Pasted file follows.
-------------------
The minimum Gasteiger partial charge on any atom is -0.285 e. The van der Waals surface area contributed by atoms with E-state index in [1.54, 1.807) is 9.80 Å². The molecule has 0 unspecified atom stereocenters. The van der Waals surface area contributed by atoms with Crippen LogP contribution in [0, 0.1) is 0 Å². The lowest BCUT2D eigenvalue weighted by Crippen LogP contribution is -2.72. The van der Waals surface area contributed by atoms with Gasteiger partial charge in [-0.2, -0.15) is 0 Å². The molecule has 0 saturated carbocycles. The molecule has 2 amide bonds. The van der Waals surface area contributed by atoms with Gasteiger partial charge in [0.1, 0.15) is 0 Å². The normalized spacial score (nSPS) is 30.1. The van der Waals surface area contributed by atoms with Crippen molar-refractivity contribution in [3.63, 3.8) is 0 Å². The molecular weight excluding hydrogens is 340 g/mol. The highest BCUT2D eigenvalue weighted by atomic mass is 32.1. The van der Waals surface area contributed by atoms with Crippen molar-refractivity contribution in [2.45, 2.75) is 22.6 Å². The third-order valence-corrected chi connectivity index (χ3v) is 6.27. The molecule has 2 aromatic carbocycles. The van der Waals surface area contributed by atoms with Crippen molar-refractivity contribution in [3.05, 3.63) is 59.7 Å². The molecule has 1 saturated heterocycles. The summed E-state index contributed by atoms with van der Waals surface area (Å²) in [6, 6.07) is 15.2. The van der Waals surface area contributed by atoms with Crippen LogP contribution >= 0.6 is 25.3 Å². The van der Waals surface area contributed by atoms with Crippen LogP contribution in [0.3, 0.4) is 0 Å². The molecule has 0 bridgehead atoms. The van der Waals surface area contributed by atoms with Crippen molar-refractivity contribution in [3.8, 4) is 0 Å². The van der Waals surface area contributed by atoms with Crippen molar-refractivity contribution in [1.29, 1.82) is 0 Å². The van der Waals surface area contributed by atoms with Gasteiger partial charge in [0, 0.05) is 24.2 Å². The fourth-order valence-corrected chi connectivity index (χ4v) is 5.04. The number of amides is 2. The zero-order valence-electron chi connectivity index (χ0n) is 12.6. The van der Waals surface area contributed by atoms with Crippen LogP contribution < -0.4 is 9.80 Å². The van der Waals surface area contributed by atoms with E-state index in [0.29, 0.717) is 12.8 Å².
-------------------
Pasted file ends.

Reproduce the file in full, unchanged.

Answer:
The minimum Gasteiger partial charge on any atom is -0.285 e. The van der Waals surface area contributed by atoms with E-state index in [1.54, 1.807) is 9.80 Å². The molecule has 0 unspecified atom stereocenters. The van der Waals surface area contributed by atoms with Crippen LogP contribution in [0, 0.1) is 0 Å². The lowest BCUT2D eigenvalue weighted by Crippen LogP contribution is -2.72. The van der Waals surface area contributed by atoms with Gasteiger partial charge in [-0.2, -0.15) is 0 Å². The molecule has 0 saturated carbocycles. The molecule has 2 amide bonds. The van der Waals surface area contributed by atoms with Gasteiger partial charge in [0.1, 0.15) is 0 Å². The normalized spacial score (nSPS) is 30.1. The van der Waals surface area contributed by atoms with Crippen molar-refractivity contribution in [3.63, 3.8) is 0 Å². The molecular weight excluding hydrogens is 340 g/mol. The highest BCUT2D eigenvalue weighted by atomic mass is 32.1. The van der Waals surface area contributed by atoms with Crippen molar-refractivity contribution in [2.45, 2.75) is 22.6 Å². The third-order valence-corrected chi connectivity index (χ3v) is 6.27. The molecule has 2 aromatic carbocycles. The van der Waals surface area contributed by atoms with Crippen molar-refractivity contribution in [3.05, 3.63) is 59.7 Å². The molecule has 1 saturated heterocycles. The summed E-state index contributed by atoms with van der Waals surface area (Å²) in [6, 6.07) is 15.2. The van der Waals surface area contributed by atoms with Crippen LogP contribution >= 0.6 is 25.3 Å². The van der Waals surface area contributed by atoms with Crippen LogP contribution in [0.3, 0.4) is 0 Å². The molecule has 0 bridgehead atoms. The van der Waals surface area contributed by atoms with Crippen molar-refractivity contribution in [3.8, 4) is 0 Å². The van der Waals surface area contributed by atoms with Crippen molar-refractivity contribution in [1.29, 1.82) is 0 Å². The van der Waals surface area contributed by atoms with Gasteiger partial charge in [0, 0.05) is 24.2 Å². The fourth-order valence-corrected chi connectivity index (χ4v) is 5.04. The number of amides is 2. The zero-order valence-electron chi connectivity index (χ0n) is 12.6. The van der Waals surface area contributed by atoms with Crippen LogP contribution < -0.4 is 9.80 Å². The van der Waals surface area contributed by atoms with E-state index in [0.29, 0.717) is 12.8 Å².